Edinburgh Imaging

Compressed sensing

Compressed sensing is a generic method of reconstructing signals & images from fewer measurements (i.e. fewer samples) than are required by conventional theory.


A simple example of compressed sensing is the reproduction of a musical tone produced by a musical instrument:

  • We could record the tonal waveform at a high enough sampling rate, so as to capture all the nuances
  • This would give us several thousand samples - the ‘classical’ approach to compressed sensing
  • For some instruments, the tone can be adequately described by the sum of a number of sinusoidal waveforms - the ‘fundamental’ & its harmonics
  • Since each component requires only a few parameters to describe it (frequency, amplitude & phase), far fewer samples are needed in total

Very similar compression schemes (JPEG & MP3) are widely used to compress the sizes of image & sound files, for storage & transmission over the internet

Medical images also can be though of as ‘sparse’, meaning that they can be described by far fewer samples than the number of pixels. The logical consequence is that if we don’t need all those samples, why collect them in the first place?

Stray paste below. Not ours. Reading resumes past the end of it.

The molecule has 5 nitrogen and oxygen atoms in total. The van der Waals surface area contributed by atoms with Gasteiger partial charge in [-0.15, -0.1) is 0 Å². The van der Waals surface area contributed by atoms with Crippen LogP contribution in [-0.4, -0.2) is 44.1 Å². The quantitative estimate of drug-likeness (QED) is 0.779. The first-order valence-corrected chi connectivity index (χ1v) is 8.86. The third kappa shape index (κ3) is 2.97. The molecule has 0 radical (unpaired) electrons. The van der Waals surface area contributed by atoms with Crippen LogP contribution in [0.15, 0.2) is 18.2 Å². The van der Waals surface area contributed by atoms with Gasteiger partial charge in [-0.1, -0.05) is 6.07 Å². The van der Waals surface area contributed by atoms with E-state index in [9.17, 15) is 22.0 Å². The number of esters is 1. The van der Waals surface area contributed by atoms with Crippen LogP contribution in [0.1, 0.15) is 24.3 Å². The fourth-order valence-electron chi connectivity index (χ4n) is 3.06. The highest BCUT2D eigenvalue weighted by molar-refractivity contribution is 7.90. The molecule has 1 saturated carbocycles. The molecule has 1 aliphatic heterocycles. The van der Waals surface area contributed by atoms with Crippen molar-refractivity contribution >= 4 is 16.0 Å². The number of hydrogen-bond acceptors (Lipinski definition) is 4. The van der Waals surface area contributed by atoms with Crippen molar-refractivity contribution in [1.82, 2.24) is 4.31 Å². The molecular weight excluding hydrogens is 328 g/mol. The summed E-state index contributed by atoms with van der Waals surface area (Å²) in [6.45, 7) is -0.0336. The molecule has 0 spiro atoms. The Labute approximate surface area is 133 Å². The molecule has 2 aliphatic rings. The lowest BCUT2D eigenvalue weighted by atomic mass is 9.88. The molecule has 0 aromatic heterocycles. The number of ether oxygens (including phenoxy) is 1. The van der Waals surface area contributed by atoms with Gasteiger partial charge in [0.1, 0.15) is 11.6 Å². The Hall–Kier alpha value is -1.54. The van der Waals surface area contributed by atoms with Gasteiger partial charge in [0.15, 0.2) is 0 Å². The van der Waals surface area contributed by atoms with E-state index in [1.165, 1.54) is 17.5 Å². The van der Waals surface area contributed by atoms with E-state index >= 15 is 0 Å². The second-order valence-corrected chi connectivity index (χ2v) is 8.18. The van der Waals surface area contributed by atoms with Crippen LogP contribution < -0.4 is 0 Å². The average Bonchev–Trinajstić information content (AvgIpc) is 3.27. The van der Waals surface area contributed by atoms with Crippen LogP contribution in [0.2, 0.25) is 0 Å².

• We investigate how compressed sensing can applied to medical imaging



Compressed sensing in medical imaging has three requirements:

  1. The image must be intrinsically sparse
  2. The samples should be collected in a pseudorandom fashion from all possible samples, to avoid reconstruction artefacts
  3. An iterative reconstruction algorithm is required


MR is a suitable imaging candidate for compressed sensing:

  • MR is inherently a slow imaging technique (e.g. compared with ultrasound or CT)
  • Collecting fewer samples can reduce examination time


The images on this page illustrate the principle of compressed sensing:

  • Fig a) a fully sampled image generated by conventional Fourier based reconstruction
  • Fig b) a four times undersampled image (i.e. in which only 1/4 of the total number of samples are acquired thereby reducing scan time by a factor of 4) & reconstructed by conventional Fourier-based method
  • Fig c) a four times undersampled image generated by Compressed Sensing (CS) reconstruction


Compressed sensing example